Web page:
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Posts Tagged ‘views’

The Sri Mariamman Temple is the oldest Hindu temple in Singapore and was founded in 1827, eight years after the East India Company established a trading settlement in Singapore. Today it is a stone’s throw from Singapore’s Central Business District.

The rural South Indian mother goddess Mariamman is a protector against diseases.

Sri Mariamman Temple.jpg

Views in Singapore’s Chinatown are a mix of the old and the new.

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I was aching for something cultural and Blair was restless in her painting studio, so we decided to meet up at the Tate Modern to see their permanent collection.

I love modern art museums, but any museum can be a serious marathon. Floor 3 with the surrealists is manageable, but by the time I’m at the Rothkos, I am shifting my weight from leg to leg and adjusting my typically massive bag from one shoulder to the next. This is when we decided we were in serious need of some caffeine and a snack if we were to continue. We headed to the 7th floor restaurant where the views were amazing and the atmosphere stylish.

Restaurant View

Blair, excited for her cake.

Unfortunately, that’s about the only good thing I could say about the restaurant that day. We had really been looking forward to the cake and coffee. The server brought the wrong coffee, and when we did get the right one, it used real milk instead of the soy we had ordered. It was delicious, but I was concerned for anyone lactose intolerant. Then the cake came out. The carrot cake was spicy with a nice cream cheese icing, but the coffee cake was not at all like I had imagined. The sugar was overly intense. I had to scrape all the icing off in order to enjoy any bit of it. Even then I had a hard time tasting the coffee flavours through the sugar. The worst disappoint was that the chocolate covered espresso bean on top wasn’t an espresso bean at all. It was overly sugared espresso bean shaped chocolate. I guess they assume their clientele REALLY like sugar.

The selection

Oh well, I guess everyone has an off day?

Don’t order the coffee cake.

The good thing was that we had the sudden boost of energy we needed to continue on with the museum. We managed to squeeze in the Diane Arbus room right before closing. That is something I can recommend.

The Tate Modern Restaurant is open Sunday – Thursday, 10.00–17.30 and Friday – Saturday, 10.00–21.30

ARTIST ROOMS: Diane Arbus runs until March 31, 2012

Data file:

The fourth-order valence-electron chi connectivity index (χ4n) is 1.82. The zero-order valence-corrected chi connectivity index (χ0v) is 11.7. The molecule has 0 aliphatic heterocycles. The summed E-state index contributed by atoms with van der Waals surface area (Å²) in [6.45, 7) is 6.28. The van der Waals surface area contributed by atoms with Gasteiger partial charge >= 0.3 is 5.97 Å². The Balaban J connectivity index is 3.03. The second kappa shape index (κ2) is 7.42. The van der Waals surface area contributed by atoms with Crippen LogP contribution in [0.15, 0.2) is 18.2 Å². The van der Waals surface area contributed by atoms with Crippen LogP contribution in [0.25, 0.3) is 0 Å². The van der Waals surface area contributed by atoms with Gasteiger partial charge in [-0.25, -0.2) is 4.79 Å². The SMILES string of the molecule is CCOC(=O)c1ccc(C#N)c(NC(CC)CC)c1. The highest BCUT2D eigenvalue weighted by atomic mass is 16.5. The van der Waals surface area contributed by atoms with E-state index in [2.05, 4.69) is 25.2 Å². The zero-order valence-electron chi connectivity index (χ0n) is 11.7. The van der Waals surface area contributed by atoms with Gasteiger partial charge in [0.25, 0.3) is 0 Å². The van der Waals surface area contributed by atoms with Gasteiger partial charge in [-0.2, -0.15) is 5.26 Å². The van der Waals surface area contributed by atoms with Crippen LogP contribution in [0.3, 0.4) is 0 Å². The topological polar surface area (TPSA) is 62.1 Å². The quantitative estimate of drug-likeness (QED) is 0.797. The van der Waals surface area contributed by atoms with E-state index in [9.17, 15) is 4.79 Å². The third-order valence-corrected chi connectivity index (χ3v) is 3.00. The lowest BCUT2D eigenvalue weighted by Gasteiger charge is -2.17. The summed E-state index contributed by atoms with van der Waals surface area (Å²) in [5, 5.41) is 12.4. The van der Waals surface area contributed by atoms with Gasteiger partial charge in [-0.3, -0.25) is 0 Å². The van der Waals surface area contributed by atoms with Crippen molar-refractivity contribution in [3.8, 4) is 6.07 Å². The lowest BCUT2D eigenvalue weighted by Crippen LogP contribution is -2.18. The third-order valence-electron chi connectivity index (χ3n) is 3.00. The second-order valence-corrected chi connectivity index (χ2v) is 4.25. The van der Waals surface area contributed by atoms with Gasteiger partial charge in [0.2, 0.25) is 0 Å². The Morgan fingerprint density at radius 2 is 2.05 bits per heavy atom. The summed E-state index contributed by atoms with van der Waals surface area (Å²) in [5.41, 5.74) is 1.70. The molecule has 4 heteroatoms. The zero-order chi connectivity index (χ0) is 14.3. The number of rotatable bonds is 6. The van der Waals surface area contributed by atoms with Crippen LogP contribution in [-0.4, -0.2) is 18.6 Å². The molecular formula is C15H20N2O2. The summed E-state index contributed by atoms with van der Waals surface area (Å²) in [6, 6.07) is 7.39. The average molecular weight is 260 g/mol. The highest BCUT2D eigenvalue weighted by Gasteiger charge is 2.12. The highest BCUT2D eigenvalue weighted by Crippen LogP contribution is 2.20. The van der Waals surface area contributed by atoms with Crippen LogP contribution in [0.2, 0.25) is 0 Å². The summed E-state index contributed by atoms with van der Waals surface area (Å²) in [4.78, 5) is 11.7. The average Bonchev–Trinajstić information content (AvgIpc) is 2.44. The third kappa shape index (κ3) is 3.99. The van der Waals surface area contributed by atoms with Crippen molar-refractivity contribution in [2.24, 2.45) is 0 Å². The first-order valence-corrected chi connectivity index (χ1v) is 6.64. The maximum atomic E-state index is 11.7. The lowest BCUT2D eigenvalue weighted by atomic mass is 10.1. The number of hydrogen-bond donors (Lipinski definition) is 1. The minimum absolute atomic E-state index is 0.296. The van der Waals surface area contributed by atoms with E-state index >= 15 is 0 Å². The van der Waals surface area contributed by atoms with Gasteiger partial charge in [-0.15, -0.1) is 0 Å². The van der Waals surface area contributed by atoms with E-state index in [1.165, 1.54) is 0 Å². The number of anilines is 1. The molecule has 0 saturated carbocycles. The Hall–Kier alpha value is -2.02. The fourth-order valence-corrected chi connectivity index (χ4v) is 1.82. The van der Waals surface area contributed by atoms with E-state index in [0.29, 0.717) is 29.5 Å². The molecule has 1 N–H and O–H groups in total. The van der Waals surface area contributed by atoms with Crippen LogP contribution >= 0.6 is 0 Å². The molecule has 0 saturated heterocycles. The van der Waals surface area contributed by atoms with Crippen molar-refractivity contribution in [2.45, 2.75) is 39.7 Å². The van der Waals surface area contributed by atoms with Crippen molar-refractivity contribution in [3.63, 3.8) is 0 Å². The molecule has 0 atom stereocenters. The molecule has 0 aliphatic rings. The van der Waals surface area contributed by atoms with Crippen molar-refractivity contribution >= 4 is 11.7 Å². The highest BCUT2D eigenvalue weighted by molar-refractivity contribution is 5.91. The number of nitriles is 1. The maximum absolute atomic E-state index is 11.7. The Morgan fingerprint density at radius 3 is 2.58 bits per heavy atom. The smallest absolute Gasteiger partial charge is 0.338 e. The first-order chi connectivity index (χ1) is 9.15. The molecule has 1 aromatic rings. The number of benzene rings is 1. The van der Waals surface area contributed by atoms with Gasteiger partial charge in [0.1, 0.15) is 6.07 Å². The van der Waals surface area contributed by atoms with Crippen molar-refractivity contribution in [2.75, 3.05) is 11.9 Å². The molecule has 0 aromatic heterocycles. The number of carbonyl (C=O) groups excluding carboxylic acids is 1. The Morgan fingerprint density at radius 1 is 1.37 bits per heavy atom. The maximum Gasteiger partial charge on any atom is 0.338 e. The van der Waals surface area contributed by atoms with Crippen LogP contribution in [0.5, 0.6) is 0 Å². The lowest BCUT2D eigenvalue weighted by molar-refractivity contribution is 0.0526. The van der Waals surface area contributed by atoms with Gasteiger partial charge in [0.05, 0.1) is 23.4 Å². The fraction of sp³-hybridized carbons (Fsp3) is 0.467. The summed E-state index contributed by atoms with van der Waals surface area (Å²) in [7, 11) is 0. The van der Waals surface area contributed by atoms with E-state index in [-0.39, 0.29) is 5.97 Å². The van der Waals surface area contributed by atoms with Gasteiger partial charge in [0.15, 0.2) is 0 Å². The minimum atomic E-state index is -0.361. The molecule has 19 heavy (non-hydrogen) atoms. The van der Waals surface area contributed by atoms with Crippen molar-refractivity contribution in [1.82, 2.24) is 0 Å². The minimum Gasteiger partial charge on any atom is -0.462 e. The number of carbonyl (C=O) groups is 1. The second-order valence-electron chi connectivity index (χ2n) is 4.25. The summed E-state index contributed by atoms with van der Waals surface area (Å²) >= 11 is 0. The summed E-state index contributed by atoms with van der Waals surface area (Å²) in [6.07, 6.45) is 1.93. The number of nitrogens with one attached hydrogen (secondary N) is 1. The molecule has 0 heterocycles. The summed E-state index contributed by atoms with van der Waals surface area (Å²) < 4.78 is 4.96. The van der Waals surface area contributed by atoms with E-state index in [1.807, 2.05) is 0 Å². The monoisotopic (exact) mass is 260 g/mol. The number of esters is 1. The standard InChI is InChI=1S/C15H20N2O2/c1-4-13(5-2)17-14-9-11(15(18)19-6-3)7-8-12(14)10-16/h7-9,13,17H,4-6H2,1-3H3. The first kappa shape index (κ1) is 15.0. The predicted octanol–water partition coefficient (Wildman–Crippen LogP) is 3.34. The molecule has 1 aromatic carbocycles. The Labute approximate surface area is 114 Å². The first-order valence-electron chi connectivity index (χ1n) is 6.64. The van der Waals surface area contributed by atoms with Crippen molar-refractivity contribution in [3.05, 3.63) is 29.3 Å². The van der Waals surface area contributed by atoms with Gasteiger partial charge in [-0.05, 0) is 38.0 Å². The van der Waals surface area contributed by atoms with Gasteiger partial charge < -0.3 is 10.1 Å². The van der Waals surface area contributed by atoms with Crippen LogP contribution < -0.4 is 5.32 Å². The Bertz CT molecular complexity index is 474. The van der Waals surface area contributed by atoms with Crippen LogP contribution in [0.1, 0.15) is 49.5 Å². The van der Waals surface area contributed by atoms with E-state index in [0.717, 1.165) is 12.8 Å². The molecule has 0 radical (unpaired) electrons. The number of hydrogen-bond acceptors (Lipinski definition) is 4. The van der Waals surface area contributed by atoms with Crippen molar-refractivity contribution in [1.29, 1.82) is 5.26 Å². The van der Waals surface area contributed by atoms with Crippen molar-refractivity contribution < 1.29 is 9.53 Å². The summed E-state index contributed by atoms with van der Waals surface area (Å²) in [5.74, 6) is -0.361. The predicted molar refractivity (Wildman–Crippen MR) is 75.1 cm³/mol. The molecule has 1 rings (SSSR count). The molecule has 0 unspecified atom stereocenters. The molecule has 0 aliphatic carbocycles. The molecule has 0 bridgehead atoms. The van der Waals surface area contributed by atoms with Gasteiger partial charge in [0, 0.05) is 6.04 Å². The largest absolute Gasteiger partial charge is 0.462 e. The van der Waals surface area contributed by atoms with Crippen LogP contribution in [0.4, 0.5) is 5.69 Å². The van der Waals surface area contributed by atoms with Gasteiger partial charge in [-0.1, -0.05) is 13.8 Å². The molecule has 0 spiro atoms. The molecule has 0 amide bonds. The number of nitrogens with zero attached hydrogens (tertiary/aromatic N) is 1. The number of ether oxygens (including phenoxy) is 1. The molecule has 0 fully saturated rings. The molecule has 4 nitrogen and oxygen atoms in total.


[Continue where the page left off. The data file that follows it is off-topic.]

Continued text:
Tate Modern Restaurant on Urbanspoon

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www.themonument.info
Open Daily: 09.30 – 17.30 (last admission) 17.00
Phone: +44 (0) 207 626 2717

Ever wonder why there is a tube stop called Monument? I didn’t, but it didn’t surprise me to learn that there was an actual monument there. I don’t expect there to be a real Chalk Farm or an actual Elephant and Castle, but we all know there is a Tower Bridge and a Marble Arch. Sometimes tube stop names are still relevant, sometimes they are not.

Monument

The Monument was built in the 1670s to mark the rebuilding of London post the Great Fire of 1666.The structure, built by Sir Christopher Wren is 202 feet tall which is the distance between the monument and the location that the fire began.

Plaque on the Monument

Everything before the fire that wasn’t built of stone was a goner. The city must have felt so new and young in the years directly after the fire as a whole new generation of architecture made its way to the forefront. Wren built 51 churches after the fire. Would he have ever had such an opportunity? Would he be a common household name otherwise? What would the cityscape look like now if there had never been such a destructive event?

This type of opportunity intrigues me. I’m reminded of cities like Le Havre, France that were completely bombed out during WWII. The city now feels strangely overwhelmed by immediately post WWII design. If the whole city hadn’t needed to be rebuilt, would Oscar Niemeyer have found another forum for his googly hand?

Niemeyer's The Volcan in Le Havre

Anyway, for £3 you can climb the 311 steps to the top of the Monument and take in the views. Honestly, you can get better views in other structures around London, but it is neat to try and imagine where the fire started. If the monument were to topple over, there is a chance you would land there.

Views from the top of the Monument

Views from the top of Monument

While the climb up got narrow and uncomfortable, the climb down made me really dizzy and claustrophobic. Flip flops were a bad choice of footwear. At one point I lost a shoe and decided it was safer to make the remainder of the trip barefoot.

Dizzzzzzzzy.

As I exited, I was awarded a nice little certificate to show off that I had made the journey to the top. The certificate depicted how the Monument appeared when it first opened. Nice touch.

An engraving by Sutton Nicholls of the Monument in 1750

Drawing from Certificate, courtesy of http://www.themonument.info

Bottom Line: It’s a good way to contemplate the Great Fire of 1666. I am glad I did it once, but I don’t think I need to do it again. Wear appropriate footwear.

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